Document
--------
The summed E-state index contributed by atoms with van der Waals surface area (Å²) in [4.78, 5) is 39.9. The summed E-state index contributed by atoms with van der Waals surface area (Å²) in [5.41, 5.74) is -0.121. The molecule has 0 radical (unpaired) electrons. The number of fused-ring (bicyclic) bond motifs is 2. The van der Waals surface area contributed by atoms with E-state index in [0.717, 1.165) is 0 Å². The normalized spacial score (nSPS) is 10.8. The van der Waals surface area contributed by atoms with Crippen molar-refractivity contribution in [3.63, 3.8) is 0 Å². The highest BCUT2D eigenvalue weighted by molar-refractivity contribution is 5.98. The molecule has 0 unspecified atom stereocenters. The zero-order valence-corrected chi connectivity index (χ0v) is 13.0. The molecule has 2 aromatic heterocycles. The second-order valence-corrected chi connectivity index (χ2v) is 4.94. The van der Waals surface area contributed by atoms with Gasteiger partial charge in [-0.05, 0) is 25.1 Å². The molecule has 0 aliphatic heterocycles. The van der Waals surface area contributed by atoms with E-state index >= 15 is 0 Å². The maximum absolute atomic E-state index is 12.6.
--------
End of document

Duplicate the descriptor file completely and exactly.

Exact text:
The summed E-state index contributed by atoms with van der Waals surface area (Å²) in [4.78, 5) is 39.9. The summed E-state index contributed by atoms with van der Waals surface area (Å²) in [5.41, 5.74) is -0.121. The molecule has 0 radical (unpaired) electrons. The number of fused-ring (bicyclic) bond motifs is 2. The van der Waals surface area contributed by atoms with E-state index in [0.717, 1.165) is 0 Å². The normalized spacial score (nSPS) is 10.8. The van der Waals surface area contributed by atoms with Crippen molar-refractivity contribution in [3.63, 3.8) is 0 Å². The highest BCUT2D eigenvalue weighted by molar-refractivity contribution is 5.98. The molecule has 0 unspecified atom stereocenters. The zero-order valence-corrected chi connectivity index (χ0v) is 13.0. The molecule has 2 aromatic heterocycles. The second-order valence-corrected chi connectivity index (χ2v) is 4.94. The van der Waals surface area contributed by atoms with Gasteiger partial charge in [-0.05, 0) is 25.1 Å². The molecule has 0 aliphatic heterocycles. The van der Waals surface area contributed by atoms with E-state index >= 15 is 0 Å². The maximum absolute atomic E-state index is 12.6.